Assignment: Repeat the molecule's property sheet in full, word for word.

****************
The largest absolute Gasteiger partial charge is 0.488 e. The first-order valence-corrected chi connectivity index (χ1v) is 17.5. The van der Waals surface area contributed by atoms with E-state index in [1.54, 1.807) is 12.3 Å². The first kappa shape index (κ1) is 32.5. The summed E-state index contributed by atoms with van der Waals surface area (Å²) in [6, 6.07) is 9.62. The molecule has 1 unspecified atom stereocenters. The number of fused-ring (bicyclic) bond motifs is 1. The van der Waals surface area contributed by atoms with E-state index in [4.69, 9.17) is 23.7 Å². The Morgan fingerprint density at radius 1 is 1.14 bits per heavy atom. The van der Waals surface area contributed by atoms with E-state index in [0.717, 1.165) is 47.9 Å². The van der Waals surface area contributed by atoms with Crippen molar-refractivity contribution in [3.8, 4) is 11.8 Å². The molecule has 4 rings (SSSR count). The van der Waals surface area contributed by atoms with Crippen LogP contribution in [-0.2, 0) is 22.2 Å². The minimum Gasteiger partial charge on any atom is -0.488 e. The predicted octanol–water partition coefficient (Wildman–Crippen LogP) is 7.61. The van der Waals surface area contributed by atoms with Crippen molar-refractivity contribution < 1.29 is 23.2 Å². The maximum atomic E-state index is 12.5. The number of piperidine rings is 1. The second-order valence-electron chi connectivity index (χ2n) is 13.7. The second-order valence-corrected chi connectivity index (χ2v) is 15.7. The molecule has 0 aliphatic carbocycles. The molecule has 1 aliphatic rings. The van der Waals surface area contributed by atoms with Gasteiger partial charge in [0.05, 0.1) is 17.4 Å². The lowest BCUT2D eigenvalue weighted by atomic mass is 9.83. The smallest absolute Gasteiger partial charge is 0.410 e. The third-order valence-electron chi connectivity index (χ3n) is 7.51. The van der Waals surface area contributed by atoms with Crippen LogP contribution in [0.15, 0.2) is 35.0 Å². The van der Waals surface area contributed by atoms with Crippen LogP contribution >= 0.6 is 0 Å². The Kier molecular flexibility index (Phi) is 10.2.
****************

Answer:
The largest absolute Gasteiger partial charge is 0.488 e. The first-order valence-corrected chi connectivity index (χ1v) is 17.5. The van der Waals surface area contributed by atoms with E-state index in [1.54, 1.807) is 12.3 Å². The first kappa shape index (κ1) is 32.5. The summed E-state index contributed by atoms with van der Waals surface area (Å²) in [6, 6.07) is 9.62. The molecule has 1 unspecified atom stereocenters. The number of fused-ring (bicyclic) bond motifs is 1. The van der Waals surface area contributed by atoms with E-state index in [4.69, 9.17) is 23.7 Å². The Morgan fingerprint density at radius 1 is 1.14 bits per heavy atom. The van der Waals surface area contributed by atoms with E-state index in [0.717, 1.165) is 47.9 Å². The van der Waals surface area contributed by atoms with Crippen molar-refractivity contribution in [3.8, 4) is 11.8 Å². The molecule has 4 rings (SSSR count). The van der Waals surface area contributed by atoms with Crippen LogP contribution in [-0.2, 0) is 22.2 Å². The minimum Gasteiger partial charge on any atom is -0.488 e. The predicted octanol–water partition coefficient (Wildman–Crippen LogP) is 7.61. The van der Waals surface area contributed by atoms with Crippen molar-refractivity contribution < 1.29 is 23.2 Å². The maximum atomic E-state index is 12.5. The number of piperidine rings is 1. The second-order valence-electron chi connectivity index (χ2n) is 13.7. The second-order valence-corrected chi connectivity index (χ2v) is 15.7. The molecule has 0 aliphatic carbocycles. The molecule has 1 aliphatic rings. The van der Waals surface area contributed by atoms with Gasteiger partial charge in [0.05, 0.1) is 17.4 Å². The lowest BCUT2D eigenvalue weighted by atomic mass is 9.83. The smallest absolute Gasteiger partial charge is 0.410 e. The third-order valence-electron chi connectivity index (χ3n) is 7.51. The van der Waals surface area contributed by atoms with Crippen LogP contribution in [0.15, 0.2) is 35.0 Å². The van der Waals surface area contributed by atoms with Crippen LogP contribution >= 0.6 is 0 Å². The Kier molecular flexibility index (Phi) is 10.2.